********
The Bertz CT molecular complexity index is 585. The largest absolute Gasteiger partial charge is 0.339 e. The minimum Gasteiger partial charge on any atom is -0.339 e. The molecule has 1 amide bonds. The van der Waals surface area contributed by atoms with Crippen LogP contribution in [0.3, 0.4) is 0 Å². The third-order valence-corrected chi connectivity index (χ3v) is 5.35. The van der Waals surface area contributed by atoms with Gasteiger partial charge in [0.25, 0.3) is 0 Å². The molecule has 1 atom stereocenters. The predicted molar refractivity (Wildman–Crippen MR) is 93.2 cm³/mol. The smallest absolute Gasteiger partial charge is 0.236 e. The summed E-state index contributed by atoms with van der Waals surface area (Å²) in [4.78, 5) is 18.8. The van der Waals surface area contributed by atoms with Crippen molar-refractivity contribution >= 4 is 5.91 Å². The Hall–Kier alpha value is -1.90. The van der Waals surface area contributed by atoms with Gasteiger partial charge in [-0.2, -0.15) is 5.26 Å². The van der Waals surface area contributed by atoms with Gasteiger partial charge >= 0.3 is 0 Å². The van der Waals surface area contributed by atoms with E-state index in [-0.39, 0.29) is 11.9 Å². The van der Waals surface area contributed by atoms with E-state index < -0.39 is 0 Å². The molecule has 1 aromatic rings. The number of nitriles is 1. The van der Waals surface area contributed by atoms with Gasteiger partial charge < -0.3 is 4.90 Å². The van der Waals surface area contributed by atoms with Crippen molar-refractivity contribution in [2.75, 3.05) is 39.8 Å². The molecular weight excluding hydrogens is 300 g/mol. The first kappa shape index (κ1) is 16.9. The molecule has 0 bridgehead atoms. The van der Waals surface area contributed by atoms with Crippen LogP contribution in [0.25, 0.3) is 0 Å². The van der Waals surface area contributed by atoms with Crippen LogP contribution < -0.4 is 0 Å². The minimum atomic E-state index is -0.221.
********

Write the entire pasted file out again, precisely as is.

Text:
The Bertz CT molecular complexity index is 585. The largest absolute Gasteiger partial charge is 0.339 e. The minimum Gasteiger partial charge on any atom is -0.339 e. The molecule has 1 amide bonds. The van der Waals surface area contributed by atoms with Crippen LogP contribution in [0.3, 0.4) is 0 Å². The third-order valence-corrected chi connectivity index (χ3v) is 5.35. The van der Waals surface area contributed by atoms with Gasteiger partial charge in [0.25, 0.3) is 0 Å². The molecule has 1 atom stereocenters. The predicted molar refractivity (Wildman–Crippen MR) is 93.2 cm³/mol. The smallest absolute Gasteiger partial charge is 0.236 e. The summed E-state index contributed by atoms with van der Waals surface area (Å²) in [4.78, 5) is 18.8. The van der Waals surface area contributed by atoms with Crippen molar-refractivity contribution >= 4 is 5.91 Å². The Hall–Kier alpha value is -1.90. The van der Waals surface area contributed by atoms with Gasteiger partial charge in [-0.2, -0.15) is 5.26 Å². The van der Waals surface area contributed by atoms with Gasteiger partial charge >= 0.3 is 0 Å². The van der Waals surface area contributed by atoms with E-state index in [-0.39, 0.29) is 11.9 Å². The van der Waals surface area contributed by atoms with E-state index < -0.39 is 0 Å². The molecule has 1 aromatic rings. The number of nitriles is 1. The van der Waals surface area contributed by atoms with Gasteiger partial charge < -0.3 is 4.90 Å². The van der Waals surface area contributed by atoms with Crippen molar-refractivity contribution in [2.75, 3.05) is 39.8 Å². The molecular weight excluding hydrogens is 300 g/mol. The first kappa shape index (κ1) is 16.9. The molecule has 0 bridgehead atoms. The van der Waals surface area contributed by atoms with Crippen LogP contribution in [0.25, 0.3) is 0 Å². The van der Waals surface area contributed by atoms with Crippen LogP contribution < -0.4 is 0 Å². The minimum atomic E-state index is -0.221.